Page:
Film dedicated to the theme of Photography. Extension of the Family Film Project at IRI 


by Kobi Farag | 2016 | Israel | Doc | 76’)



Photo Farag - Poster.jpg



Gripping and moving real life story of the first Iraqi-Jewish family to become a household name in Israel. Emigrating to Israel from Baghdad in the 1950s, the Farag family built a hugely successful photography business which revolutionized the way Israelis took, developed and related to pictures. Kobi Farag, a scion of the famous photographer clan, traces the story of the ten brothers and sisters, who despite their amazing professional achievements failed to protect the family from a painful process of disintegration. Based on fascinating interviews and archival materials, Photo Farag explores the often destructive forces of a family determined to leave its mark on Israeli society. Tel Aviv, on the corner of Dizengoff and Arlozorov. Every day many Israelis walk by the photo shop that was once glorious and remains engraved in the collective memory as the epitome of family and wedding photos, but few know the story behind it. Member of the youngest generation of the Farag family, director Kobi Farag went on a journey to discover the family history. By digging in the private archives, he peeled layer by layer to reveal the story of ten brothers and sisters who immigrated from Baghdad in the fifties and climbed the ladder of success from their lives in the transition camp to a luxurious home. In his own way, he tries to solve the riddle of the painful disintegration of the family that drifted apart.


About the Production - by Kobi Farag (Director)

I was born in 1980, exactly as my family went in different directions. The Farag family of five brothers and five sisters immigrated from baghdad in the fifties, two decades later they built the largest photography studios in the middle east. Each of the siblings had their own share in the thriving family business, until it all fell apart. The first photo lab I remember stood in a shed in our back yard. It belonged to my father, Ezra, the youngest of the farag brothers. I still remember the scent of the photo papers and chemicals to this day. My first job in the photography world, as a child, was to cut pictures with a guillotine. Back then I had no idea my family name was a synonym for photography, and that not so long ago my father’s lab was on the corner of dizengoff and arlozorov streets in tel aviv. I didn’t know he hadn’t worked there alone, but alongside his nine brothers and sisters who were accompanied by over fifty workers. At that time, I haven’t heard about my uncle Farag – while the whole country did. As I grew up I understood everyone knew about my family. I found out we once had an empire, I heard that generations of israelis passed in front of the lenses of my uncles, some of which I haven’t even met. Slowly, details of my family’s history were revealed to me. That’s when I knew I wanted to make this movie, I had to tell myself this story, but I had no idea how. even though I was born “with a camera in my hand” so to speak, I decided to take a different path. My parents thought it was time my brother and I run our own small photography store, and thought I would be on board with their plan but I chose theater and acting. As I turned 30, my aunt katrine, the retoucher, who made sure all of the pictures were flawless, passed away. It was then I decided that after several years in front of the camera, it is time to move to the other side and make this movie before it’s too late. I dreamt that through this creation I might be able to nurse their pain, my goal was to record all the brothers and sisters and gather as much information as possible. I went to my uncle Farag, the oldest brother that was forced by life’s circumstances to take responsibility for all of his brothers and sisters. He brought the whole family together using his artistic and marketing talents, lead them to a prosperous business, to the point of rupture and disintegration. Directing a documentary film was new to me. I had to confront my personal feelings and my lack of knowledge in the field. At first, I didn’t want to take an active part in the film and I tried to let family members, acquaintances and other public figures tell the story. But soon I realized that it is my story to tell, so I moved in front of the camera, wrote the script and narrated it. It proved to be the right choice. Since the movie came out I saw how audiences react to it – it is first and foremost a story about a family. But then again, it is also about photography, memory and self-determination. While working I had to find my own voice – a process that taught me a great deal about the different aspects of being a documentarist. I may not have succeeded in my initial goal of bringing my family back together, but I have been able to tell our story in my own voice.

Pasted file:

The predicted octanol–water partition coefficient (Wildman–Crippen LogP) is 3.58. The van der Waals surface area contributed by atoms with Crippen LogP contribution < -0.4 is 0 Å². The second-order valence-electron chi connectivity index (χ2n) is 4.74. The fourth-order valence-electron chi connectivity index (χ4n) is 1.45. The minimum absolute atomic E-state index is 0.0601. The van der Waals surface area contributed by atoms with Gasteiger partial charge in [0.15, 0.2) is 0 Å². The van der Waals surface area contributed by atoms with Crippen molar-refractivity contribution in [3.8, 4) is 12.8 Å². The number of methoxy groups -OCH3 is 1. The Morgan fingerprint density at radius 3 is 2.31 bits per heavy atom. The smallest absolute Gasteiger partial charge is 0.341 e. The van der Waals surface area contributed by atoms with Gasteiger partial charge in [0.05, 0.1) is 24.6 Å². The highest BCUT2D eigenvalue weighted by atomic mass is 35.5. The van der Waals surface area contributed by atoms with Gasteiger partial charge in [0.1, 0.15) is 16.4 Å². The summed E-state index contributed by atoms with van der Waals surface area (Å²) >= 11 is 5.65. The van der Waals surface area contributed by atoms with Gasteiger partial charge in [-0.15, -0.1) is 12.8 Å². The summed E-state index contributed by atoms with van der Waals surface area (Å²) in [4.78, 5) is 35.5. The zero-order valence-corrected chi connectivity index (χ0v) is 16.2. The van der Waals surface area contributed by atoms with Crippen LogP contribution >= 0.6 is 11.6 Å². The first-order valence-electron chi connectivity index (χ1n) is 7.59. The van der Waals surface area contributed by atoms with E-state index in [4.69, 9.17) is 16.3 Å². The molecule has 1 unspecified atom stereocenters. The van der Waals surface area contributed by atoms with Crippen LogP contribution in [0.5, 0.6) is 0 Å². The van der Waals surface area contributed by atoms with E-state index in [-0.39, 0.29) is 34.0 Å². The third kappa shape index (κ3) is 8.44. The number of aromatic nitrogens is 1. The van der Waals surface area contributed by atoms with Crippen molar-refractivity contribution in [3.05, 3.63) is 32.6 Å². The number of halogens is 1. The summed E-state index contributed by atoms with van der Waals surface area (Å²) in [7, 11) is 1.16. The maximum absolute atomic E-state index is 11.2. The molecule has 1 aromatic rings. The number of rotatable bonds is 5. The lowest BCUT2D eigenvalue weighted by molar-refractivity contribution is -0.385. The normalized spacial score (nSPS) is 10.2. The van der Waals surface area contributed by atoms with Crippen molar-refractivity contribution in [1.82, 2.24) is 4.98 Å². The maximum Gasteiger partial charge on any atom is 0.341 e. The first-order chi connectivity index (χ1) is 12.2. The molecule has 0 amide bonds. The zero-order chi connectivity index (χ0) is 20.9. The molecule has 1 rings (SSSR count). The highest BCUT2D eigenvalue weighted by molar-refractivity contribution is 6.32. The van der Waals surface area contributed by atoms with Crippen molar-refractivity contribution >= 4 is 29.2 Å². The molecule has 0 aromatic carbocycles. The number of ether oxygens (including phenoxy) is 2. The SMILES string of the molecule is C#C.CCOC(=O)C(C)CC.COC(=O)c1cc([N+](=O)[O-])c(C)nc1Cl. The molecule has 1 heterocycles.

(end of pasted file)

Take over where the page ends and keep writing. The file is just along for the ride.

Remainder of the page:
Kobi Farag (bio)

Born in 1980 in Petah Tikva, Israel, to a family of photographers, Kobi Farag became an actor. Along the years he appeared in numerous television series, sketch-comedy shows and feature films. Actor for the Cameri Theater of Tel Aviv. These days he hosts a successful weekly radio program and co-owns a small documentary production company - Ben Mayor & Farag. Photo Farag Is Kobi’s first film as a Documentary Director.